It’s a strange guide to a mysterious treasure, this tome launching April 25th at Desert Island (eerily appropriate venue name!) from So What? Press, edited by Lara Antal and Dave Kelly. BREAKERS is the culmination of the Atlantic Center for the Arts Residency Program’s three weeks of seclusion for 26 comics creators in the Autumn of 2012. Those circumstances alone are enough to make it an unusual volume, but in addition the “students” who willingly cast away on this adventure are all professionals placing themselves for the duration of the residency in the hands of mentors to explore their craft, do a fair amount of soul-searching, and rise the challenges their mentors posed. Mentors for the ACA Residency 2012 as “Master Artists-in-Residence” included Ellen Forney, Megan Kelso, and Dean Haspiel and their “students” were organized into three “teams” under their leaders, self-titled Team Zeppelin, Field House Gang, and Team YOLO, respectively.
Within their enclaves, ACA residents produced their own work for the large part of their time, but came together for instruction, activities, and a major group project. Venturing into the wilds of New Smyrna Beach, Florida, also became something of a jungle experience for them, from New Smyrna’s nudist beach to enigmatic flora and fauna. The works that emerged and were collected in BREAKERS are two-fold. There are the stories, journal-like in comics form, of the experiences of living in these enclaves and engaging with the locale, and then there are the products of the imagination in isolation, fragments of memory and life outside the immediate zone that seem like a reassessment of influences and the value of the lives that the artists would eventually return to. Both types of narratives represent aspects of fairly radical experimentation for the artists concerned. Whatever their chosen mode of style and technique prior to the Residency, envelopes were pushed, assumptions were clearly challenged, and to some extent artistic identities re-shaped. That makes BREAKERS a very exciting chronicle, and essentially an adventure narrative in segmented, fascinatingly idiosyncratic form. If comics creating can have a Robinson Crusoe experience, these artists chose to undertake a radical journey which, like a shipwreck, meant abandoning some aspects of control and predictability.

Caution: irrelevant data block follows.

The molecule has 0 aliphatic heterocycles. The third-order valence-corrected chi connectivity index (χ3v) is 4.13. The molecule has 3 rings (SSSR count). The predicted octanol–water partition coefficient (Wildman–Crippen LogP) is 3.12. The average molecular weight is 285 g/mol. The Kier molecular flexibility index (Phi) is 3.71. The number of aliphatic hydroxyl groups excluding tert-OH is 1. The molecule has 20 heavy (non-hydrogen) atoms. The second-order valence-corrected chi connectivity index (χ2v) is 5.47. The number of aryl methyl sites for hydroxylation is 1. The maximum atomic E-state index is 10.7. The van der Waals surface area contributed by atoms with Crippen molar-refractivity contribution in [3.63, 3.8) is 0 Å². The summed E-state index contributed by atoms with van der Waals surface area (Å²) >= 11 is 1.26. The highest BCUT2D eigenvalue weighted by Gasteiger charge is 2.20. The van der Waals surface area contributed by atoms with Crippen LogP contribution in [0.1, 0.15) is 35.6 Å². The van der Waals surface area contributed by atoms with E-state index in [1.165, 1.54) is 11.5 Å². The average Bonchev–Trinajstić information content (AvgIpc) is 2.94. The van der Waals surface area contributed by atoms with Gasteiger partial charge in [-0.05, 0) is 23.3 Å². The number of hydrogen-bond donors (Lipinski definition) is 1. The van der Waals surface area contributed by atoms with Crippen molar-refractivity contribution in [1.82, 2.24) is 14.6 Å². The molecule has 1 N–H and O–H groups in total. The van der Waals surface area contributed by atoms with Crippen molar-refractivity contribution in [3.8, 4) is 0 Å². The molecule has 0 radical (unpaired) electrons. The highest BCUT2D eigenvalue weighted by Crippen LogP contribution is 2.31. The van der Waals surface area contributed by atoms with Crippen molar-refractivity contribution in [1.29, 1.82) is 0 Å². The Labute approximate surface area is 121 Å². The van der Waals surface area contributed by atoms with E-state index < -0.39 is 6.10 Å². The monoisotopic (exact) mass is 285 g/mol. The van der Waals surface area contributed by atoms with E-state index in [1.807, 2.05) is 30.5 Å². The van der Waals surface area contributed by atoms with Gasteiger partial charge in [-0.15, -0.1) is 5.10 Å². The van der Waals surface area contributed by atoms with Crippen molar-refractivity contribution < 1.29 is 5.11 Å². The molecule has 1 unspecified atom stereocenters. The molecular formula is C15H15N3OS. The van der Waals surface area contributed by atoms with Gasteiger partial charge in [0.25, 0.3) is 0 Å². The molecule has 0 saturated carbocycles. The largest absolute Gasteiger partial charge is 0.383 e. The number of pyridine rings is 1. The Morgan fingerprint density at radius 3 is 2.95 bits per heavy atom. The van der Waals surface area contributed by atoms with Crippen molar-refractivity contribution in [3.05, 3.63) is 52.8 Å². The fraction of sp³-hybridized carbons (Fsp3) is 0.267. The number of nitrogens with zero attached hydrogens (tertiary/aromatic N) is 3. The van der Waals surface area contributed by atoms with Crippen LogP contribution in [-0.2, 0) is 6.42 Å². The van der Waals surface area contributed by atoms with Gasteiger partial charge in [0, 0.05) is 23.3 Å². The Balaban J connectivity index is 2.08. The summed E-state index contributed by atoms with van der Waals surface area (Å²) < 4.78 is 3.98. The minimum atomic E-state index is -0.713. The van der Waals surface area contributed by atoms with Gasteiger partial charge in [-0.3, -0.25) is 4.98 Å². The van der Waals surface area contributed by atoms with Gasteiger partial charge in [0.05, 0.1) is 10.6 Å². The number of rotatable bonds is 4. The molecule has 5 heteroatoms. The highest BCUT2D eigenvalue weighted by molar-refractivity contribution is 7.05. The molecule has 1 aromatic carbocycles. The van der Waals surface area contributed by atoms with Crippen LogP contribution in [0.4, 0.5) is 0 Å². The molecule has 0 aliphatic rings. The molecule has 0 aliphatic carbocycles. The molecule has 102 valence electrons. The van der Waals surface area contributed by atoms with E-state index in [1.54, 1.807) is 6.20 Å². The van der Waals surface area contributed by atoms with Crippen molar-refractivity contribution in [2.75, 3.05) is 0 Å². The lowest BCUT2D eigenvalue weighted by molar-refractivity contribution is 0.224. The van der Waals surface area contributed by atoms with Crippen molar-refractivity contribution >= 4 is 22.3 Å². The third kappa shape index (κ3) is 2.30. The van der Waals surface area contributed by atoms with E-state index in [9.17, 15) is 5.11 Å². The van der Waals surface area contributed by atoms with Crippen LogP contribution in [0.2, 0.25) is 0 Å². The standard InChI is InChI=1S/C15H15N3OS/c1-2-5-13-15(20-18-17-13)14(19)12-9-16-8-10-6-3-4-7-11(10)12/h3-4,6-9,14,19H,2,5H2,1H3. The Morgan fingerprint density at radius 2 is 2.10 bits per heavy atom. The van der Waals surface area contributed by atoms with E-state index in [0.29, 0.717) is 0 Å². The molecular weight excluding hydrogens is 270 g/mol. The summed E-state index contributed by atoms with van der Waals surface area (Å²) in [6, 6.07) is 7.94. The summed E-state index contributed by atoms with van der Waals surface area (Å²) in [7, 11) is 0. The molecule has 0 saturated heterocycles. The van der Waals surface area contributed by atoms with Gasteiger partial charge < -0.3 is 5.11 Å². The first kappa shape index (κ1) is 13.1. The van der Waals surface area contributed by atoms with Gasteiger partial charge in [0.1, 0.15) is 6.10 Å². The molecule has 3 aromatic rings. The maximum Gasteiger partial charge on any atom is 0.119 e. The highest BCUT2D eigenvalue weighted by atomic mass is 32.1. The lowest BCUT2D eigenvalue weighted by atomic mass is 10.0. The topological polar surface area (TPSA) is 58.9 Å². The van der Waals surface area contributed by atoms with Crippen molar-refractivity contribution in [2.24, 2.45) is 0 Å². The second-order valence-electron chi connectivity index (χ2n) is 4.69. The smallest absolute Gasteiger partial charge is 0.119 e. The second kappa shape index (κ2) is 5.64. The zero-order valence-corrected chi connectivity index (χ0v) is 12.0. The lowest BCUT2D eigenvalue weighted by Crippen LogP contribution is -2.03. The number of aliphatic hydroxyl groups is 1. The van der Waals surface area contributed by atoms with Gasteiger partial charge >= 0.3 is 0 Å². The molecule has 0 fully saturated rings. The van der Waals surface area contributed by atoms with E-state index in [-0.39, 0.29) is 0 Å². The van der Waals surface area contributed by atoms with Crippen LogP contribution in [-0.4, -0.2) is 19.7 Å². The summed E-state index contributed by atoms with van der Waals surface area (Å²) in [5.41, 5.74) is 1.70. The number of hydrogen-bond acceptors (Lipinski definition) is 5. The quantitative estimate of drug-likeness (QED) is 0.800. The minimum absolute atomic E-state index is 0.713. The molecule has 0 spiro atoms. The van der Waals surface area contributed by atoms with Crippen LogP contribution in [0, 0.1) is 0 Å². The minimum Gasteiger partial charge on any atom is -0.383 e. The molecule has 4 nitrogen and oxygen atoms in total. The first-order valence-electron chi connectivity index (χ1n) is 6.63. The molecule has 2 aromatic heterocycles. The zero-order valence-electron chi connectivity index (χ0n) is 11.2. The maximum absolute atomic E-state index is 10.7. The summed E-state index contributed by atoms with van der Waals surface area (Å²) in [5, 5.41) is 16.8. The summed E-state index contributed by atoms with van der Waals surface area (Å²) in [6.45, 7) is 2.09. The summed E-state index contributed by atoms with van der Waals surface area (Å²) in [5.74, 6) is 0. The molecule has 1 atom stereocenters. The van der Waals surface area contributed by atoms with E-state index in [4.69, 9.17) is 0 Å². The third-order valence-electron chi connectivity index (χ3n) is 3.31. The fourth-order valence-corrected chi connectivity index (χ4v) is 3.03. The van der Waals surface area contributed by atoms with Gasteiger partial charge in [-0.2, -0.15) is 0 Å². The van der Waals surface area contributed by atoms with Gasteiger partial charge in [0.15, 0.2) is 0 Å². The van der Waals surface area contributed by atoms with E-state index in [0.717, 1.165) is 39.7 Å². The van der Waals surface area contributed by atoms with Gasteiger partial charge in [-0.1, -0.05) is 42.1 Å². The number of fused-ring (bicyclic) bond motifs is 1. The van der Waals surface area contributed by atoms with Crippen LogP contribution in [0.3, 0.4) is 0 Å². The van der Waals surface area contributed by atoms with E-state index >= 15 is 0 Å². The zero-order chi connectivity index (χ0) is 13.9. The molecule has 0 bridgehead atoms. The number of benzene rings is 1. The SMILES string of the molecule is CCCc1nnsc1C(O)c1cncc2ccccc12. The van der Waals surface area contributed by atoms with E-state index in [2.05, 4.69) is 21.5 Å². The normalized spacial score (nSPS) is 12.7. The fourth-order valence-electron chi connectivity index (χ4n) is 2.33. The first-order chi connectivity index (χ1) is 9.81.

BREAKERS has surprising aspects of continuity when perused as a whole. Location and purpose tied the mental space of these creators together for a time and created their own unusual zeitgeist, as often grounded in humor as in personal epiphanies. The ubiquitous, bewildered aging man in floppy sunhat at the nudist beach who stood watching as artists suddenly arrived on the otherwise deserted beach to go skinning dipping graces not only the back cover of BREAKERS but pops up repeatedly in several narratives. He rightly becomes a strange symbol of surprise, but also of observation and disjunction. As the artists engaged in activities strange to them, and observed themselves, they reconsidered their potential and recorded these processes. Undertaking a personal experiment like this, and essentially transcribing it in sequential narrative format in both externally located stories and internal pathfinding makes for a treasure trove of commentary on what comics are and how they are created in human terms.
Team Zeppelin, consisting of Lara Antal, Rebecca Case, Jean Chen, Julie Condon, Gabrielle Greenlee, Boum (Samantha Leriche-Gionet), Lynda May, K-Fai Steele, and Ellen Forney, their mentor, seems to produce some of its own stylistic rhythms, noticeable when the selected works are placed side by side in BREAKERS. There’s a compelling exploration of ink, whether in thinly sketched but multiplied lines, or heavy, loose brushwork. It gives the sense that the artists were getting back to basics, and building upon the primal elements of the form. Despite an exotic range of subject matter and styles, the ink, and the occasional pulse of a watery element suggest a unified experience at the Residency for Zeppelin.